Popular grocery store brand changes 'harmful' mascot for first time in 100 years: 'It's a paradox'

For almost a century, Land O’Lakes butter was easily identifiable in the dairy section of any grocery store for its packaging depicting an Indian woman kneeling by a body of water, holding out a four-stick box of butter.

Now, the Minnesota-based company has redesigned its packaging without the woman in front and instead aims to focus on celebrating farmers. The removal was quiet — no formal announcement or explanation was made on its website.

Native Americans, however, welcome the change.

“It’s a great move,” said Adrienne Keene, a professor at Brown University, author of the Native Appropriations blog and citizen of the Cherokee Nation, told the Minnesota Reformer. “It makes me really happy to think that there’s now going to be an entire generation of folks that are growing up without having to see that every time they walk in the grocery store.”

In 2005, the American Psychological Association called for American Indian mascots to be retired, saying that racial stereotypes through inaccurate representations like the mascots can hurt self-esteem and social identity.

While Keene is happy with the change, she does think that Land O’Lakes missed an opportunity to share their learning moment with the public.

“It could have been a very strong and positive message to have publicly said, ‘We realized after a hundred years that our image was harmful and so we decided to remove it,’” Keene added to the Minnesota Reformer.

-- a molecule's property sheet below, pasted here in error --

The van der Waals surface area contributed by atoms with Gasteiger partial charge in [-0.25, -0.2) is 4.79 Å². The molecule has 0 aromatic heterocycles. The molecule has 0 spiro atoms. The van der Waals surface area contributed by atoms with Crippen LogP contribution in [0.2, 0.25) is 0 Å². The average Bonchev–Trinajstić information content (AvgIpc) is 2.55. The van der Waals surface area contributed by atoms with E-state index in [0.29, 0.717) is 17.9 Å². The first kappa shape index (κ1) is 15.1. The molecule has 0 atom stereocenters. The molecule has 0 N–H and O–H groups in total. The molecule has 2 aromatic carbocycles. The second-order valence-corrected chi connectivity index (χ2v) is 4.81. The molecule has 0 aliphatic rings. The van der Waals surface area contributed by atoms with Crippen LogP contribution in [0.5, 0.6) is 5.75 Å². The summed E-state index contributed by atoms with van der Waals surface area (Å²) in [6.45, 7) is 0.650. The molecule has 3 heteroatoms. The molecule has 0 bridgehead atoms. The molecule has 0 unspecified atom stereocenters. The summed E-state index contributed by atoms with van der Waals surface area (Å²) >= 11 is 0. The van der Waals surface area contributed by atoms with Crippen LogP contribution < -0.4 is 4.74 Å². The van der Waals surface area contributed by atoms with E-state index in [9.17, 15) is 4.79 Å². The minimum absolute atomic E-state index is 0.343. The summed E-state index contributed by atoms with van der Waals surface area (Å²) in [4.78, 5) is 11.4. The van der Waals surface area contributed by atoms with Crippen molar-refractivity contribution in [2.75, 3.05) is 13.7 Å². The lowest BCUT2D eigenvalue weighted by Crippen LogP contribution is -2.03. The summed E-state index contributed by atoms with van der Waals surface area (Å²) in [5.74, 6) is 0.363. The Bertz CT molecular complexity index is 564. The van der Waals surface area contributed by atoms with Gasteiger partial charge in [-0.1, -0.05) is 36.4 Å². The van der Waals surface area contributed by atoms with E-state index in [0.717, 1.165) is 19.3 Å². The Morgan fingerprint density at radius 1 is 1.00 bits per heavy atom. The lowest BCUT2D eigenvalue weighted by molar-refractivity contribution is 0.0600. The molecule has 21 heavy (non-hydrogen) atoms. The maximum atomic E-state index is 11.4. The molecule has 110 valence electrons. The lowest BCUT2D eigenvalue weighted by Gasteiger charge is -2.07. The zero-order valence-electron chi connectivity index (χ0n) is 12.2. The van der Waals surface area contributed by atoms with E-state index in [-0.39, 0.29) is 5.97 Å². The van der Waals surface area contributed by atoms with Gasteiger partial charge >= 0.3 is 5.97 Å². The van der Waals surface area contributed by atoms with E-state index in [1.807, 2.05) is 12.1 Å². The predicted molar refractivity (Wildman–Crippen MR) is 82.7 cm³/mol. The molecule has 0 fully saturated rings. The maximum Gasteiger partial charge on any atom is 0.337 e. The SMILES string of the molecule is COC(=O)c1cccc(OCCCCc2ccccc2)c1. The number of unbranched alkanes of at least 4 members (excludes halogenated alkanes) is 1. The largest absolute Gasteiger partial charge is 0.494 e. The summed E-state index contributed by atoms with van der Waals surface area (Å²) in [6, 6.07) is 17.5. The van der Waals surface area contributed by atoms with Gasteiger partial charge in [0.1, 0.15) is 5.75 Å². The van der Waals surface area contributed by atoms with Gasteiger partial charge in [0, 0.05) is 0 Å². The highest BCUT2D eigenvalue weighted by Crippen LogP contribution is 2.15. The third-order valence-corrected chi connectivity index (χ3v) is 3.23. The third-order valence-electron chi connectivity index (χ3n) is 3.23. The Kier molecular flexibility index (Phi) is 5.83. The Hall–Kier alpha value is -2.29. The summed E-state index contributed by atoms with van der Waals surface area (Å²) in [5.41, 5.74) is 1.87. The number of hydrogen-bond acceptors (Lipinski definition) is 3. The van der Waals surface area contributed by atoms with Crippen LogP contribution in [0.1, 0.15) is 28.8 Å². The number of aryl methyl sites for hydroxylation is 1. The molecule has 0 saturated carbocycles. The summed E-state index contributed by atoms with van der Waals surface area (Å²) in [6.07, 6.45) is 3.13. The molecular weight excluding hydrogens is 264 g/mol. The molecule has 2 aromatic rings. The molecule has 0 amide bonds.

According to the Minnesota Reformer, The Land O’Lakes mascot was first introduced in 1928, when Arthur C. Hanson, an illustrator at an ad firm, wanted to come up with a design that evoked a quaint image of the “American authenticity.” At the time, using Native mascots for marketing was very popular.

In 1950, an Ojibwe artist from Red Lake named Patrick DesJarlait redesigned the woman on the front of the box. DesJarlait’s intention was to “foster a sense of Indian pride” across the midwest. At the time, in the ’50s, there were a lot of threats to dismantle tribal governments and eliminate reservations.

DesJarlait wanted the imagery to be a badge of honor, although as time went on, it turned into a stereotype more than anything else.

DesJarlait’s son, Robert, explained to the Minnesota Reformer that his father never meant to contribute to a negative image. In fact, it was incredible that his father even had the opportunity to re-design the branding.

“He was breaking a lot of barriers,” Robert said. “Back in the 50s, nobody even thought about stereotypical imagery. Today it’s a stereotype, but it’s also a source of cultural pride. It’s a paradox in that way.”

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